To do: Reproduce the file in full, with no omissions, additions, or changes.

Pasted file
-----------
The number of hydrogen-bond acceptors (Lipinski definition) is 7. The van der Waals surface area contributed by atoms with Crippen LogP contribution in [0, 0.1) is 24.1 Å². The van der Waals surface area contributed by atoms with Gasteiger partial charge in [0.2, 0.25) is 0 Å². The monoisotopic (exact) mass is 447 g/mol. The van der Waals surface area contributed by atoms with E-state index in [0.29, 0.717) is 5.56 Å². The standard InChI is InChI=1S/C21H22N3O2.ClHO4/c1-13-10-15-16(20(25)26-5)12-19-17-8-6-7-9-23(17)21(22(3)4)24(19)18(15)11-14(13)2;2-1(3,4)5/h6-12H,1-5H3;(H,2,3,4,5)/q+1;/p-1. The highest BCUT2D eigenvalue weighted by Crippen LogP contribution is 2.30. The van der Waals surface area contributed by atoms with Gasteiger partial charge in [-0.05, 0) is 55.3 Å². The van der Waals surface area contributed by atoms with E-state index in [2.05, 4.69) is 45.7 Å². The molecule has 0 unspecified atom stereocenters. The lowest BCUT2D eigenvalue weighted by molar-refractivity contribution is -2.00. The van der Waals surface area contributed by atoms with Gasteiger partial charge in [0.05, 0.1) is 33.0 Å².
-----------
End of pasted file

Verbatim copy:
The number of hydrogen-bond acceptors (Lipinski definition) is 7. The van der Waals surface area contributed by atoms with Crippen LogP contribution in [0, 0.1) is 24.1 Å². The van der Waals surface area contributed by atoms with Gasteiger partial charge in [0.2, 0.25) is 0 Å². The monoisotopic (exact) mass is 447 g/mol. The van der Waals surface area contributed by atoms with E-state index in [0.29, 0.717) is 5.56 Å². The standard InChI is InChI=1S/C21H22N3O2.ClHO4/c1-13-10-15-16(20(25)26-5)12-19-17-8-6-7-9-23(17)21(22(3)4)24(19)18(15)11-14(13)2;2-1(3,4)5/h6-12H,1-5H3;(H,2,3,4,5)/q+1;/p-1. The highest BCUT2D eigenvalue weighted by Crippen LogP contribution is 2.30. The van der Waals surface area contributed by atoms with Gasteiger partial charge in [-0.05, 0) is 55.3 Å². The van der Waals surface area contributed by atoms with E-state index in [2.05, 4.69) is 45.7 Å². The molecule has 0 unspecified atom stereocenters. The lowest BCUT2D eigenvalue weighted by molar-refractivity contribution is -2.00. The van der Waals surface area contributed by atoms with Gasteiger partial charge in [0.05, 0.1) is 33.0 Å².